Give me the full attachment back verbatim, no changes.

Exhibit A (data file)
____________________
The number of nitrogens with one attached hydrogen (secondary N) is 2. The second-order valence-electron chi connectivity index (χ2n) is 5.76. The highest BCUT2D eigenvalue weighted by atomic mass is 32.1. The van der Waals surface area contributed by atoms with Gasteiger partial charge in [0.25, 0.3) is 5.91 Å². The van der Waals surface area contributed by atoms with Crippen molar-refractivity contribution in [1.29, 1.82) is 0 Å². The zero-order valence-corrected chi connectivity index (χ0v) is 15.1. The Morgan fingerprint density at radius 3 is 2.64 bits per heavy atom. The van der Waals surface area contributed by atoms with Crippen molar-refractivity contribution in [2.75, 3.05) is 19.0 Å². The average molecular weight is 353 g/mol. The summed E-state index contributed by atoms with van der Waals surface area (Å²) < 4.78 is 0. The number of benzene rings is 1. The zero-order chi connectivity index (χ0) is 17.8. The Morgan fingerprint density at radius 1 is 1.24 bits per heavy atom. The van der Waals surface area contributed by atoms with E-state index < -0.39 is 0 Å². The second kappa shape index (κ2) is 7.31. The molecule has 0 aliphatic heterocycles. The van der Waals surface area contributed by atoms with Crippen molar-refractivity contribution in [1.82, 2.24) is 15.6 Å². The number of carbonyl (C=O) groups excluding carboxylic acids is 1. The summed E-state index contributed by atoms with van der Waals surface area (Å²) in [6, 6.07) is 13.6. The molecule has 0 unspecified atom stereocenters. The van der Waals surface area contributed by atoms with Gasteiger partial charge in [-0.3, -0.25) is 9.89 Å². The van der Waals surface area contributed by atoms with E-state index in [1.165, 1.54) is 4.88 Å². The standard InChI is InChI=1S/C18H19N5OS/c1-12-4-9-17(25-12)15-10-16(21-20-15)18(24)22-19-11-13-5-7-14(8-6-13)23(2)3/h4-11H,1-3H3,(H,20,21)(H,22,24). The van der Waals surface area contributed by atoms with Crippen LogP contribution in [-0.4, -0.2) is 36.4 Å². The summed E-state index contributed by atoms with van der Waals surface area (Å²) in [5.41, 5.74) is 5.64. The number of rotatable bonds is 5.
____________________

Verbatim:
The number of nitrogens with one attached hydrogen (secondary N) is 2. The second-order valence-electron chi connectivity index (χ2n) is 5.76. The highest BCUT2D eigenvalue weighted by atomic mass is 32.1. The van der Waals surface area contributed by atoms with Gasteiger partial charge in [0.25, 0.3) is 5.91 Å². The van der Waals surface area contributed by atoms with Crippen molar-refractivity contribution in [1.29, 1.82) is 0 Å². The zero-order valence-corrected chi connectivity index (χ0v) is 15.1. The Morgan fingerprint density at radius 3 is 2.64 bits per heavy atom. The van der Waals surface area contributed by atoms with Crippen molar-refractivity contribution in [2.75, 3.05) is 19.0 Å². The average molecular weight is 353 g/mol. The summed E-state index contributed by atoms with van der Waals surface area (Å²) < 4.78 is 0. The number of benzene rings is 1. The zero-order chi connectivity index (χ0) is 17.8. The Morgan fingerprint density at radius 1 is 1.24 bits per heavy atom. The van der Waals surface area contributed by atoms with E-state index < -0.39 is 0 Å². The second kappa shape index (κ2) is 7.31. The molecule has 0 aliphatic heterocycles. The van der Waals surface area contributed by atoms with Crippen molar-refractivity contribution in [1.82, 2.24) is 15.6 Å². The number of carbonyl (C=O) groups excluding carboxylic acids is 1. The summed E-state index contributed by atoms with van der Waals surface area (Å²) in [6, 6.07) is 13.6. The molecule has 0 unspecified atom stereocenters. The van der Waals surface area contributed by atoms with Gasteiger partial charge in [-0.3, -0.25) is 9.89 Å². The van der Waals surface area contributed by atoms with E-state index in [1.165, 1.54) is 4.88 Å². The standard InChI is InChI=1S/C18H19N5OS/c1-12-4-9-17(25-12)15-10-16(21-20-15)18(24)22-19-11-13-5-7-14(8-6-13)23(2)3/h4-11H,1-3H3,(H,20,21)(H,22,24). The van der Waals surface area contributed by atoms with Crippen LogP contribution in [-0.4, -0.2) is 36.4 Å². The summed E-state index contributed by atoms with van der Waals surface area (Å²) in [5.41, 5.74) is 5.64. The number of rotatable bonds is 5.